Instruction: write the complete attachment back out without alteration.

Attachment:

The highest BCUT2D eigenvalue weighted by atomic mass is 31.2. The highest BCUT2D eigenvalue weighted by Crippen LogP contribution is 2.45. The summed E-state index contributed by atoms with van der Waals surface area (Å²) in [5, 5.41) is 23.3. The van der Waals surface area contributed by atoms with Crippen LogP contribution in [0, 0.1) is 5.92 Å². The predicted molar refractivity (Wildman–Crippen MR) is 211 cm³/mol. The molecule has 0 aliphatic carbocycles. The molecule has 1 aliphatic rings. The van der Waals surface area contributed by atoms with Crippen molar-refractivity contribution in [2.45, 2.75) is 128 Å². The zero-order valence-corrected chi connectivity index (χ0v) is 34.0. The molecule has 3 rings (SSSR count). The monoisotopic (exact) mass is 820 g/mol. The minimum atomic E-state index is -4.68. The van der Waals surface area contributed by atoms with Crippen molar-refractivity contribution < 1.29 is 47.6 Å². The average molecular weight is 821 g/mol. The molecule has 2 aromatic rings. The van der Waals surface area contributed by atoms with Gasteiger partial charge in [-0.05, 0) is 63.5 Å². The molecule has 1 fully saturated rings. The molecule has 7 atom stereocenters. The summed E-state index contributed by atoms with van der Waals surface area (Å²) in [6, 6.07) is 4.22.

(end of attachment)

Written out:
The highest BCUT2D eigenvalue weighted by atomic mass is 31.2. The highest BCUT2D eigenvalue weighted by Crippen LogP contribution is 2.45. The summed E-state index contributed by atoms with van der Waals surface area (Å²) in [5, 5.41) is 23.3. The van der Waals surface area contributed by atoms with Crippen LogP contribution in [0, 0.1) is 5.92 Å². The predicted molar refractivity (Wildman–Crippen MR) is 211 cm³/mol. The molecule has 0 aliphatic carbocycles. The molecule has 1 aliphatic rings. The van der Waals surface area contributed by atoms with Crippen molar-refractivity contribution in [2.45, 2.75) is 128 Å². The zero-order valence-corrected chi connectivity index (χ0v) is 34.0. The molecule has 3 rings (SSSR count). The monoisotopic (exact) mass is 820 g/mol. The minimum atomic E-state index is -4.68. The van der Waals surface area contributed by atoms with Crippen molar-refractivity contribution < 1.29 is 47.6 Å². The average molecular weight is 821 g/mol. The molecule has 2 aromatic rings. The van der Waals surface area contributed by atoms with Gasteiger partial charge in [-0.05, 0) is 63.5 Å². The molecule has 1 fully saturated rings. The molecule has 7 atom stereocenters. The summed E-state index contributed by atoms with van der Waals surface area (Å²) in [6, 6.07) is 4.22.